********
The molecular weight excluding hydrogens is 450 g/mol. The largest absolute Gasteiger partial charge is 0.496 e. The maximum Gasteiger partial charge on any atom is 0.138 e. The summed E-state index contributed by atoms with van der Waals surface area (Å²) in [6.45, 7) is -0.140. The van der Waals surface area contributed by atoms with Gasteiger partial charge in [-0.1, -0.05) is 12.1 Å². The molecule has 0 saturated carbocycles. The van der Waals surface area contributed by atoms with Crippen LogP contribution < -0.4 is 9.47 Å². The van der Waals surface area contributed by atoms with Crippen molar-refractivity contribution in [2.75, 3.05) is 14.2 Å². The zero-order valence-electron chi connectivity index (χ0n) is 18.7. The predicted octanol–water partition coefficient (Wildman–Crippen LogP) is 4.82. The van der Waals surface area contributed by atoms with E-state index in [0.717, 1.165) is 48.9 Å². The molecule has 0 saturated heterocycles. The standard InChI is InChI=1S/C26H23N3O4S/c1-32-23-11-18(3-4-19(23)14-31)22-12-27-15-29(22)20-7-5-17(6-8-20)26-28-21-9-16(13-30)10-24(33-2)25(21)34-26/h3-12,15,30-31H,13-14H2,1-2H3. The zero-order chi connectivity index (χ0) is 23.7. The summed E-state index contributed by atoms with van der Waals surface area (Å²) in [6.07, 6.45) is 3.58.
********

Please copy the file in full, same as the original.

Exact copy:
The molecular weight excluding hydrogens is 450 g/mol. The largest absolute Gasteiger partial charge is 0.496 e. The maximum Gasteiger partial charge on any atom is 0.138 e. The summed E-state index contributed by atoms with van der Waals surface area (Å²) in [6.45, 7) is -0.140. The van der Waals surface area contributed by atoms with Gasteiger partial charge in [-0.1, -0.05) is 12.1 Å². The molecule has 0 saturated carbocycles. The van der Waals surface area contributed by atoms with Crippen LogP contribution < -0.4 is 9.47 Å². The van der Waals surface area contributed by atoms with Crippen molar-refractivity contribution in [2.75, 3.05) is 14.2 Å². The zero-order valence-electron chi connectivity index (χ0n) is 18.7. The predicted octanol–water partition coefficient (Wildman–Crippen LogP) is 4.82. The van der Waals surface area contributed by atoms with E-state index in [0.717, 1.165) is 48.9 Å². The molecule has 0 saturated heterocycles. The standard InChI is InChI=1S/C26H23N3O4S/c1-32-23-11-18(3-4-19(23)14-31)22-12-27-15-29(22)20-7-5-17(6-8-20)26-28-21-9-16(13-30)10-24(33-2)25(21)34-26/h3-12,15,30-31H,13-14H2,1-2H3. The zero-order chi connectivity index (χ0) is 23.7. The summed E-state index contributed by atoms with van der Waals surface area (Å²) in [6.07, 6.45) is 3.58.